Theory Weekly Highlights for September 2020

September 18, 2020

The continuum gyrokinetic solver within the plasma physics code Gkeyll was used to model turbulence in open-field line devices and the scrape-off layer of fusion devices. Since neutral interactions are important in these scenarios, simplified models of neutral interactions, including electron-impact ionization and charge exchange, have been implemented in the code. The neutrals are modeled as a kinetic Boltzmann species using the continuum Vlasov solver within Gkeyll and coupled to the gyrokinetic plasma species. Tests of a simple SOL with neutral interactions in one spatial dimension were carried out with gyrokinetic plasma species (with two velocity-space dimensions) coupled to Vlasov neutral species (with three velocity-space dimensions) and demonstrated reasonable agreement with analytic two-point model predictions. Results of tests in three spatial dimensions will be forthcoming.

September 11, 2020

Dispersive shell pellet (DSP) injection simulations with the 3D extended MHD code NIMROD have been carried out for DIII-D to understand whether the injection of two DSPs from opposite toroidal locations can retain the key advantages of DSP for disruption mitigation, such as a high radiation fraction, while reducing the toroidal peaking factor of the thermal quench radiation. In the simulations, a single DSP traveling at 400 m/s is compared with two identical DSPs separated by 180 degrees, with one at 400 m/s and one at 420 m/s. A major concern is whether the delivery of the payload material from the faster pellet will effectively halt the ablation of the slower pellet so as to prevent payload delivery. Unsurprisingly, the solo DSP has the earliest payload delivery time at 1.03 ms due to the cooling effects of the extra ablated shell material in the dual DSP case, but this effect is not dramatic, with the dual DSPs delivering their payload just 0.06 ms and 0.18 ms later than the single DSP. The more surprising result is that, in the dual DSP simulation, the slower 400 m/s pellet releases its payload earlier than the faster 420 m/s pellet. This occurs due to the onset of MHD instabilities triggered by the ablated shell material that shifts the hot core away from the faster pellet and toward the slower, increasing its ablation rate. If we regard the faster pellet as dominant in driving the instability, this result is qualitatively consistent with earlier massive gas injection (MGI) modeling showing that the 1/1 mode tends to orient itself such that the heat flux is away from the injection location. Studies to quantify the effects of different relative pellet speeds on thermal quench characteristics are ongoing.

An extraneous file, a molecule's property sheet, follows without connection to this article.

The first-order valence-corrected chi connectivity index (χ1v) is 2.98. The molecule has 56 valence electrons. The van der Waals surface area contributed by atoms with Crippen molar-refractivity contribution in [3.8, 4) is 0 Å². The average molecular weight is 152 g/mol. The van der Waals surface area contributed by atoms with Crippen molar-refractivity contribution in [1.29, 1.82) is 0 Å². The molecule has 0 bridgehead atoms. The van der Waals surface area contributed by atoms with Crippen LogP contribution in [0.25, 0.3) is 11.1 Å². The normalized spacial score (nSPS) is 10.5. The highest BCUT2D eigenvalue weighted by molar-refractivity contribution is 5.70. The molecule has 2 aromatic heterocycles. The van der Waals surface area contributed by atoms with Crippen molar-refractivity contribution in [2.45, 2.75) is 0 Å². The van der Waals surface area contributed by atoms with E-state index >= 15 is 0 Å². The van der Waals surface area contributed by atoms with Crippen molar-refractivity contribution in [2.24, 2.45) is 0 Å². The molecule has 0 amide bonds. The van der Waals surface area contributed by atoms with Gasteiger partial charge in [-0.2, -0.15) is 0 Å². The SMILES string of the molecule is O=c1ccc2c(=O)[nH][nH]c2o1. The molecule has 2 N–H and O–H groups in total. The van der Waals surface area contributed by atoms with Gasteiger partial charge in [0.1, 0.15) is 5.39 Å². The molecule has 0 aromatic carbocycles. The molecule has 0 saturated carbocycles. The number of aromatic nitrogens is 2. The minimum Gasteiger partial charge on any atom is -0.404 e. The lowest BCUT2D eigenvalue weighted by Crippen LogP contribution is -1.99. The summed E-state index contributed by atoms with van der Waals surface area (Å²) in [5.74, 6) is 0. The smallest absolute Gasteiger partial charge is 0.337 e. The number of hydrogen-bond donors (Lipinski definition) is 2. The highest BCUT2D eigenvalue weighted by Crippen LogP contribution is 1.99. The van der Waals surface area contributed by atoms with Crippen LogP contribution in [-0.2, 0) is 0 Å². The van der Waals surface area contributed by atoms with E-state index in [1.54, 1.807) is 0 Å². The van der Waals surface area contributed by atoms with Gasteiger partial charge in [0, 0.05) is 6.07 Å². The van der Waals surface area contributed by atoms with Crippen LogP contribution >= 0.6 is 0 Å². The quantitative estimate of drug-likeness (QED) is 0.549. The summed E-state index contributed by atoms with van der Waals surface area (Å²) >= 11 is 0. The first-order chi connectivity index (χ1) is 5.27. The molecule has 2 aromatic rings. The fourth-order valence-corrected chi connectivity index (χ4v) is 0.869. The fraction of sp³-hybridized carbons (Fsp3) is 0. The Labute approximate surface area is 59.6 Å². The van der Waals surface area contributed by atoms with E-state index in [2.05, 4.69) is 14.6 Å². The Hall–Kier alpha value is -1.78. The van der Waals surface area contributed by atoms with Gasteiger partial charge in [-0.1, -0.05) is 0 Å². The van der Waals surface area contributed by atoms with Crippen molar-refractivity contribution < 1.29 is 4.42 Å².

September 04, 2020

Quantitative prediction of the runaway electron (RE) avalanche production process is critical for future large tokamak experiments such as ITER. The MARS-Q code has been updated to enable toroidal modeling of this process, by coupling the Rosenbluth-Putvinski avalanche model with the axisymmetric (n=0) MHD solver and by taking the effect of plasma shaping into account. The avalanche model for the RE current and the MHD equations are simultaneously time advanced within MARS-Q. The plasma shaping effect enters into the avalanche model mainly via the spatial distribution of the electric field, which comes from the MHD solution. Initial-value simulations were carried out for two DIII-D discharges with different post-thermal quench plasma shapes, one near circular and one with high elongation. The discharges also had different plasma conditions, in particular different initial current. For the circular-shaped plasma, the Rosenbluth-Putvinski model somewhat underestimates the RE plateau current, as compared with that measured in DIII-D experiments. For the elongated plasma, simulations find strong runaway current avalanche production. Systematic scans of the plasma boundary shape, at fixed pre-disruption plasma current, found that plasma elongation helps to reduce the RE avalanche production. Plasma triangularity (either positive or negative), on the other hand, has only a minor effect. The avalanche process involves two competing mechanisms associated with the electric field. On one hand, stronger electric field produces more avalanche multiplication and thus more RE current. On the other hand, a fast growing RE current quickly reduces the fraction of the conduction current coupled with the electric field. As a result, the runaway plateau current is not always the largest with the strongest initial electric field. The results from this study help to better understand the RE avalanche dynamics and point to future directions to further improve the RE modeling for tokamak plasmas.

These highlights are reports of research work in progress and are accordingly subject to change or modification